Quiet, taciturn, private.
Unassuming to fault, perhaps.
If Daniel Hudson was having a good day, no one would know. If Daniel Hudson was having a bad day, no one would know. His quiet disposition also worked to a disadvantage, because doctors and the Diamondbacks medical staff had some difficulty reading his mind and getting an accurate perspective on his difficult recovery.
Yet, during a grueling, two year recovery period from two Tommy John surgeries on his injured right elbow. Hudson became a realist. Sure, a fierce competitive power still drives him to the pitching mound, and a determined will and motivation remain clearly admirable.
Yet, Hudson ventured into territory no major league baseball player traveled.
Many pitchers recovered from a single Tommy John surgery and returned to competition. For Hudson, he underwent two procedures and no pitcher had returned to a high, competitive level, let alone in the major leagues, after two surgeries. His attempt to regain a strong spirited edge remains the cornerstone of a rather remarkable comeback for a player destined, at one time, to experience a short, major league career.
At this point, Hudson, a former standout pitcher at Old Dominion University, takes no credit in being “the poster child” for such a spirited recovery, and offers no claim for conquering an arduous and demanding path.
Still, he emerged from the pages of sports medicine journals and scholarly papers on recovery to mount a comeback which is as envious as it is compelling.
“Whatever happens, happens,” he said just before the Diamondbacks left on their current road trip. “Look, it is what it is. I’m not apprehensive right now, and not thinking about the past. I’m here to go out and try to help my team win.”
In the recent past, Hudson was instrumental in helping the Diamondbacks capture the 2011 National League West Division title. Along with Ian Kennedy, who went 21-4 that year, Hudson recorded a 16-12 season with a 3.49 ERA in 33 starts. He also won the National League Silver Slugger Award as the best hitter at his position. For that championship season, Hudson batted .277 with one home run and 14 RBIs.
Suffering the first of two surgeries in June, 2012, he missed the nearly the entire 2013 season in an attempt to pitch again competitively. On June 18, 2013, he underwent a second procedure and that kept him out until September 3, 2014, when he walked on a major league mound at San Diego for the first time since his second procedure.
Overall, he appeared in three games at the end of last season, and was shut down with two weeks remaining in the season. Continuing his rehab over this past off-season, he arrived at Salt River determined to gain a roster spot.
During spring training, Hudson repeatedly said he didn’t care if he made the roster as a starter or a reliever. Making the 25-man roster which broke from spring training was his ultimate objective.
Though a starter when he went down for the first time in 2012, Hudson’s endurance remains the biggest factor as to his role. There is no secret Hudson cannot throw the required 90 to 110 pitches as a starter, so manager Chip Hale identified Hudson as “a bridge reliever.”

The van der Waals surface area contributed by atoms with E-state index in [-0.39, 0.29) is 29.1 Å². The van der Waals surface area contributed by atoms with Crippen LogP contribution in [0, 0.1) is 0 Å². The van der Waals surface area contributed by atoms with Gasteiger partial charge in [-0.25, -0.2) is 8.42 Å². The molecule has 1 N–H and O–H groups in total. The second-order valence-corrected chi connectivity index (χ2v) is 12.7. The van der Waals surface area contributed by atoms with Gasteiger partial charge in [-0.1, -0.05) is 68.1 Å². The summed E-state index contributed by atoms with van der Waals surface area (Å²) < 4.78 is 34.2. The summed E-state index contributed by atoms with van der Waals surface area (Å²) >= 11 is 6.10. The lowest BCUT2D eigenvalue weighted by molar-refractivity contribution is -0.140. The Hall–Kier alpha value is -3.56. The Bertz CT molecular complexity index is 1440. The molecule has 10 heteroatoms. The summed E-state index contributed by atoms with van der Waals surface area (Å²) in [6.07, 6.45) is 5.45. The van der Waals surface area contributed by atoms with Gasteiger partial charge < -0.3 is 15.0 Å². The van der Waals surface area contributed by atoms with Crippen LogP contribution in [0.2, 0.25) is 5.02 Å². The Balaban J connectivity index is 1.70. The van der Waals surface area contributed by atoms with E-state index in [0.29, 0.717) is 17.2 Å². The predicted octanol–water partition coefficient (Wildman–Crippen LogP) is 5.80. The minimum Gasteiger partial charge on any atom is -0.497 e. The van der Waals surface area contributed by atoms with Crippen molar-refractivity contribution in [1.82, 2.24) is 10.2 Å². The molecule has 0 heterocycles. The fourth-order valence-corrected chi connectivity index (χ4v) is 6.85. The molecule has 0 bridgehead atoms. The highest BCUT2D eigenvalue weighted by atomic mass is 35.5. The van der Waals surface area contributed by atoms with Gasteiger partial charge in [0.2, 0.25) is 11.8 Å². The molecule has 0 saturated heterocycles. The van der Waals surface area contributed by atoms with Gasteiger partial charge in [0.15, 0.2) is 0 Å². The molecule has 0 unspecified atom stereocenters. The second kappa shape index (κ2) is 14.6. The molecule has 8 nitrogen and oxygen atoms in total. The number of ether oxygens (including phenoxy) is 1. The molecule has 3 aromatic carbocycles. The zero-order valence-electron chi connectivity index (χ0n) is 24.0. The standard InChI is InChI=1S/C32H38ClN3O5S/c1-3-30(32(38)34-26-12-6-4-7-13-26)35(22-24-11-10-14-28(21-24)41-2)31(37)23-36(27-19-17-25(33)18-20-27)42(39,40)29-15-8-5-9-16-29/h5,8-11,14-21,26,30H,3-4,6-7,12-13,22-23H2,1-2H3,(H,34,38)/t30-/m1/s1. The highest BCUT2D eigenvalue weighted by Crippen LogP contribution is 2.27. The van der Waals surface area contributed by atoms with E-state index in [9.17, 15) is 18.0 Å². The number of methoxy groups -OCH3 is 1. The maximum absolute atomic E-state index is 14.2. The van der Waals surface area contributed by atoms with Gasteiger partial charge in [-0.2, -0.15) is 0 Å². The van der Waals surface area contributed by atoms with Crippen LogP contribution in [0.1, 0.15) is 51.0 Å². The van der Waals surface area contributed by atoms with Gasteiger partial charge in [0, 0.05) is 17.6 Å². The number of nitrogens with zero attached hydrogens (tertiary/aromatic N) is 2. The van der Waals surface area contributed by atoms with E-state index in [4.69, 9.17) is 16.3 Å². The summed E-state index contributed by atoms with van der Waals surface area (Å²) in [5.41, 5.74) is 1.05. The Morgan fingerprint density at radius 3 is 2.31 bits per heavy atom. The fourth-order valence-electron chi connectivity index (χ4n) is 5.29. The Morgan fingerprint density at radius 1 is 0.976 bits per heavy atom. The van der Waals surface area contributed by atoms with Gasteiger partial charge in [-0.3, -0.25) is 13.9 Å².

That means any bridge reliever currently on the team, Andrew Chafin, Randall Delgado, Hudson and now Vidal Nuno, recalled from Triple-A May 26, can pitch anywhere from one batter to two or three innings. So far, Hudson has not pitched more than two innings in any one game, and remains under careful watch.
For the first time this season, Hudson pitched in back-to-back games last Friday and Saturday against the Cubs at home. Afterward, Hale plotted the course.
“(Hudson) is a great kid with great character,” said the manager. “He doesn’t say a whole lot, so we watch him a little more carefully. For the rest of the season, we’ll use him as we have for the first two months and monitor his off-season work. Can he come to camp next spring and compete as a starter? At this point, we don’t know, but keeping him healthy is our main goal.”
For now, Hudson goes about his business without fear or trepidation. If that was the case, he pointed out, he would have been out of baseball some time ago.
Third baseman Yasmany Tomas established a club record for most hits in a month by a rookie.
With a 2-for-5 and three RBI night Tuesday against the Cardinals, Tomas now has 29 hits in the month of May to go along with a .349 batting average. That snapped a tie at 27 hits he shared with Didi Gregorius (in 2013).
Before their Tuesday game in St. Louis, the Diamondbacks placed right-handed pitcher Enrique Burgos on the 15-day disabled list with right shoulder tendinitis, and recalled left-handed pitcher Vidal Nuño from Triple-A Reno,
Burgos, at 24 years-old, recorded 25 strikeouts in 13 relief appearances (13.2 IP) for Arizona. That led Major League relievers with a 16.46 strikeouts-per-9.0-innings ratio. He recorded his first career save on May 18 at Miami and was the first Diamondbacks’ rookie to save consecutive games (May 18-19 at Miami) since Juan (now J.C.) Gutierrez on Sept. 26-27, 2009 against the Padres. In 13 appearances, Burgos was 0-2 with a 4.61 ERA (7 ER in 13.2 IP) and a .235 opponents average.